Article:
By Gabriel Princewill
A group of researchers will be going into the Muslim community in East London and Bradford to engage Muslims in some of the vexing issues that have raged recently between an outstanding head of a UK primary school, and some members of the Muslim community.
Ms Neena Lall, who heads St. Stephens school (the UK’s top primary school) was on the receiving end of a heavy back clash from the Muslim Community after she announced a ban on the Hijab for pupils in her school. Lall also banned fasting during school hours.
A handful of researchers from theEyeOfMedia.Com will venture into East Ham, Upton Park, Ilford, and Bradford, to gain a broader view of how Muslims view the decision taken by Ms lall, as well as the excessive reaction to her.
Ms Lall was on the receiving end of a heavy back clash from the Muslim Community after she announced a ban on the Hijab for pupils in her school. Lall also banned fasting during school hours.
The aim of the research is to assess the views of Muslims on this matter, and scrutinize them thoroughly. The researchers, trained by some of our experts in TheEyeOfMedia.Com will examine their views in detail.
Lall’s stated reason for her school’s ban was to integrate all pupils into British society- a position that was met with extreme anger by Muslim parents in the community. It led to several hundreds of signed petitions against the privately educated bright head teacher, who is one of the most innovative in the U.K today.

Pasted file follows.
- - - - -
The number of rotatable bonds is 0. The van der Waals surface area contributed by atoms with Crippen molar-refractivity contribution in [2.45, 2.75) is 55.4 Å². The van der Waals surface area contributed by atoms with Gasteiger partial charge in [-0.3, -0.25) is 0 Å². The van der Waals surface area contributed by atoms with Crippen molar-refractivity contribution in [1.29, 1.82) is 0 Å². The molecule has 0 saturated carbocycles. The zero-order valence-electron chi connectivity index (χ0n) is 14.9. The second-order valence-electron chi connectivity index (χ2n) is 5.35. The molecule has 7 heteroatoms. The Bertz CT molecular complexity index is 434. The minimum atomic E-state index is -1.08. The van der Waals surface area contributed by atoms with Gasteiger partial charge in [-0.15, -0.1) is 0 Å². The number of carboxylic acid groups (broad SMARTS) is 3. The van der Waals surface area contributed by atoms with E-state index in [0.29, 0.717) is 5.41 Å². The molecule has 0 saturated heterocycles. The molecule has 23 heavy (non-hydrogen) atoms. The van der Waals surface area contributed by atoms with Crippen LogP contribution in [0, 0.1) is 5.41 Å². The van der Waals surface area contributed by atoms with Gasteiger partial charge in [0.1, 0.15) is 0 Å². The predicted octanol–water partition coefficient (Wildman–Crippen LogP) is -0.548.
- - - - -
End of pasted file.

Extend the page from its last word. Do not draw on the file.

Ultimately, Lall also became the victim of a cruel campaign and malicious youtube video, in which she was cruelly caricatured by extreme individuals, unfairly labelled as a racist, and compared with Hitler. lall has already retracted her ban on the hihab in the face of the overwhelming opposition and threats.
TheEyeOfMedia.com’s current stance on the issue is that every head of School has full responsibility over pupils under their care, and so reserve the right to ban fasting. This is primarily because school authorities are responsible for the welfare of their pupils.
The demands of good education requires a full level of alertness and mental focus. Ms lall said the school would not want to be responsible if any children passed out due to having not eating. However, Muslims would argue their young people have the energy to fast during school hours
The debate is not new, but potentially hot because it pits religion against institutional authority. Muslim parents will argue that the children have the rights to practice their faith, but it can equally be argued that up until a certain age, children are not old enough to have a deeply entrenched belief that is legitimate.
Last week, Ofsted’s head, Ms Spiefield, gave a remarkable speech at the Church of England in which she pledged her support for Ms lall on her stance. However, pledging support is not a validating basis for the issue in contention, facts and logical reasoning is. The government has a set of guidelines that address this matter, but much of it is still subject to interpretation